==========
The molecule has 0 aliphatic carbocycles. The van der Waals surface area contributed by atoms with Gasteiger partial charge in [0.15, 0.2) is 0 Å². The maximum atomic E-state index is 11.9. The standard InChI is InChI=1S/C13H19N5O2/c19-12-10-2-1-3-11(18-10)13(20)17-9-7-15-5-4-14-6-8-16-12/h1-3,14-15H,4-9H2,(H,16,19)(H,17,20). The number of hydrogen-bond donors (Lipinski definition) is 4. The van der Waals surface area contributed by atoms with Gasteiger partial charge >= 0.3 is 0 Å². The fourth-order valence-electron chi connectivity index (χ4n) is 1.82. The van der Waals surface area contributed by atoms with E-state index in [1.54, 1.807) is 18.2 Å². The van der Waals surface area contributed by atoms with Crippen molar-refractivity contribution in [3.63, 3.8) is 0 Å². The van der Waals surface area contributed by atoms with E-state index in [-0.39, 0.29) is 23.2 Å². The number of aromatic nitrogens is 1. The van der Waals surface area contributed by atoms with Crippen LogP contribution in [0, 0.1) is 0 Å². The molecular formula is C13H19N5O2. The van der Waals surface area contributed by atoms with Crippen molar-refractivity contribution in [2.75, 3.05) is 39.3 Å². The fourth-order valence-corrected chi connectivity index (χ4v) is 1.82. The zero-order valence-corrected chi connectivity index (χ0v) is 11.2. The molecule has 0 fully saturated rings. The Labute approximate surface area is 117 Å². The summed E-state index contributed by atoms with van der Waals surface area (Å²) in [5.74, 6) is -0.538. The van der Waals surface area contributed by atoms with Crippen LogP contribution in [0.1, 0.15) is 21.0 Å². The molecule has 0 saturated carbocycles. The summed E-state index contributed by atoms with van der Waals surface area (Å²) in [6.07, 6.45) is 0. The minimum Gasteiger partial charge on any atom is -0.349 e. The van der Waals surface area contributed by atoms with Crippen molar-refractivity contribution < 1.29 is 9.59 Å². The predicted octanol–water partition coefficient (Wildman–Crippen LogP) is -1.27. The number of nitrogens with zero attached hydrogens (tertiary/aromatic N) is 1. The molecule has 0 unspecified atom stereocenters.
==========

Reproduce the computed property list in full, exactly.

The molecule has 0 aliphatic carbocycles. The van der Waals surface area contributed by atoms with Gasteiger partial charge in [0.15, 0.2) is 0 Å². The maximum atomic E-state index is 11.9. The standard InChI is InChI=1S/C13H19N5O2/c19-12-10-2-1-3-11(18-10)13(20)17-9-7-15-5-4-14-6-8-16-12/h1-3,14-15H,4-9H2,(H,16,19)(H,17,20). The number of hydrogen-bond donors (Lipinski definition) is 4. The van der Waals surface area contributed by atoms with Gasteiger partial charge >= 0.3 is 0 Å². The fourth-order valence-electron chi connectivity index (χ4n) is 1.82. The van der Waals surface area contributed by atoms with E-state index in [1.54, 1.807) is 18.2 Å². The van der Waals surface area contributed by atoms with Crippen molar-refractivity contribution in [3.63, 3.8) is 0 Å². The van der Waals surface area contributed by atoms with E-state index in [-0.39, 0.29) is 23.2 Å². The number of aromatic nitrogens is 1. The van der Waals surface area contributed by atoms with Crippen LogP contribution in [0, 0.1) is 0 Å². The molecular formula is C13H19N5O2. The van der Waals surface area contributed by atoms with Crippen molar-refractivity contribution in [2.75, 3.05) is 39.3 Å². The fourth-order valence-corrected chi connectivity index (χ4v) is 1.82. The zero-order valence-corrected chi connectivity index (χ0v) is 11.2. The molecule has 0 fully saturated rings. The Labute approximate surface area is 117 Å². The summed E-state index contributed by atoms with van der Waals surface area (Å²) in [5.74, 6) is -0.538. The van der Waals surface area contributed by atoms with Crippen LogP contribution in [0.1, 0.15) is 21.0 Å². The molecule has 0 saturated carbocycles. The summed E-state index contributed by atoms with van der Waals surface area (Å²) in [6.07, 6.45) is 0. The minimum Gasteiger partial charge on any atom is -0.349 e. The van der Waals surface area contributed by atoms with Crippen molar-refractivity contribution < 1.29 is 9.59 Å². The predicted octanol–water partition coefficient (Wildman–Crippen LogP) is -1.27. The number of nitrogens with zero attached hydrogens (tertiary/aromatic N) is 1. The molecule has 0 unspecified atom stereocenters.